Giant hogweed (Heracleum mantegazzianum) is a native of Europe's Caucasus Mountains. Imported to the United States, it naturalised in many areas. The plant is a member of the carrot or Apiaceae, formerly Umbelliferae, family and is distinguished by its height between 9 and 14 feet tall and giant leaves, which can be 3 to 5 feet in length. Giant hogweed is often confused with other members of the carrot family with similar tall, hollow stalks and flattened clusters or umbels of tiny individual flowers.
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Start at the top to identify true giant hogweed. The flowers look almost exactly like those of common Queen Anne's lace (Daucus carota), only much larger with clusters of rounded umbels up to 4 feet across. Next, examine enormous leaves, which are palmate or deeply lobed and incised. The thick stalks are marked with purple blotches and rings of coarse, white hairs. They are also ridged and hollow. Be careful when examining a suspected giant hogweed. The sap in the stems and leaves can cause skin reactions and even blindness if rubbed in the eyes.
Another member of the Heracleum family, cow parsnip (H. lanatum) has a similar appearance to giant hogweed. The differences include flower shape. Cow parsnip flower heads or umbels are flattened rather than rounded on top and somewhat smaller than those of giant hogweed. The leaves are also half-size and not as deeply incised. Cow parsnip's hairy flower stalks are about half the width of hogweed, 1 to 2 inches in diameter rather than 2 to 4 inches, and do not have the distinctive purple blotches. Cow parsnip's seeds are heart shaped and smaller than hogweed's ovoid seeds.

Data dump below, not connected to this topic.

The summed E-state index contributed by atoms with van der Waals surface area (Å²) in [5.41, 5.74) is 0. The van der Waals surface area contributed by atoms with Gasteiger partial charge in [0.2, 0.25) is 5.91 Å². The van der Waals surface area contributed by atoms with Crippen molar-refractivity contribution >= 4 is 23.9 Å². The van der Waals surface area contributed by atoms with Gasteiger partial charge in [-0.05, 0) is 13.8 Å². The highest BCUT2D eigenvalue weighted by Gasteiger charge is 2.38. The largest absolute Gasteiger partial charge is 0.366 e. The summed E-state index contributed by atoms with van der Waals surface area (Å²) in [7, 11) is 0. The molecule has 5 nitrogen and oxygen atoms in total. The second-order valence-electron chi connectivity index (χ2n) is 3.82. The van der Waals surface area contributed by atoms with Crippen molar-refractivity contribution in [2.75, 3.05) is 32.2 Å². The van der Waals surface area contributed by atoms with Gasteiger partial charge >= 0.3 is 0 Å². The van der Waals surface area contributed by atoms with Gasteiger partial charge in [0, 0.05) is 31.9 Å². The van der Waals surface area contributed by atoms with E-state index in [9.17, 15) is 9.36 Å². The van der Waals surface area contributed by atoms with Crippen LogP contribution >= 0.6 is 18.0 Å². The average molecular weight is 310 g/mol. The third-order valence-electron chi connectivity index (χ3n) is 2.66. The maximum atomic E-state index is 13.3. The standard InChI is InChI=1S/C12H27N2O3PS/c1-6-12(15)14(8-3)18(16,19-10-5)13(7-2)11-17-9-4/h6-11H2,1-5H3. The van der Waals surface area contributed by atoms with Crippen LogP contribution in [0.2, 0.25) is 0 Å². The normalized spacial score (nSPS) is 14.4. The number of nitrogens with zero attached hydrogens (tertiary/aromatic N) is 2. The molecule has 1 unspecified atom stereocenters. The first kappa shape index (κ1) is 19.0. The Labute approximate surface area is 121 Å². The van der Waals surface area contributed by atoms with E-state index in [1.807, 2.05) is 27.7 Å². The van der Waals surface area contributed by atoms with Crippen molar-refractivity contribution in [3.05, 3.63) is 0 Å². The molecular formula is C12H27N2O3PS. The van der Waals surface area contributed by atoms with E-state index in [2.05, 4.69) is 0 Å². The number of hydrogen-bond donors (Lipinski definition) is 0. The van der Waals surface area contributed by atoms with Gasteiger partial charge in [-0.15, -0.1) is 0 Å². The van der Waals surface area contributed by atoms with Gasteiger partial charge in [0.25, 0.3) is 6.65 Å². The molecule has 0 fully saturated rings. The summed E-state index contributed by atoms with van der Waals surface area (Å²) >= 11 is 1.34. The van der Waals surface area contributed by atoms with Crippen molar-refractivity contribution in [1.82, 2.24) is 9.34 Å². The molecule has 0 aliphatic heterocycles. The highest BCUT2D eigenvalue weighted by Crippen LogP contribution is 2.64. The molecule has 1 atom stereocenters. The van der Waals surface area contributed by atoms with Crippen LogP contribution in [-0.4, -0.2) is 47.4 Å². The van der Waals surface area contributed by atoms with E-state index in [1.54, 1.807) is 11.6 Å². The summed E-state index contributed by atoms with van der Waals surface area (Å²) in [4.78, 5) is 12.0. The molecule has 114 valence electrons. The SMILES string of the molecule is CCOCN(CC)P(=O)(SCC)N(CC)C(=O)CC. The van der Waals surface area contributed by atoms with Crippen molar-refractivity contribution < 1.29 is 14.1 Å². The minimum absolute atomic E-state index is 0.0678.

Poison hemlock (Conium maculatum) another member of the Apiaceae family, is a dangerous plant in its own right. Ingestion can be fatal to humans and animals. Unlike hogweed, hemlock's purple-blotched stems are hairless. The small, white flowers are gathered into many flat-topped clusters, rather than relatively few, very large umbels. Hemlock's foliage is smaller and sometimes glossy, bearing a resemblance to fern fronds. At 4 to 9 feet, poison hemlock is smaller and somewhat more delicate in appearance than its giant relative.
Angelica archangelica is one hogweed imposter with leaves and stalks that are not only nonpoisonous but also edible. The stems are often candied and used in cakes and confections. It is significantly smaller than hogweed, at about 4 to 9 feet tall, with yellowish green flower umbels instead of white ones. Purple hairless stems support the ball-shaped flowerheads and the pinnate leaves are made up of many distinct leaflets.
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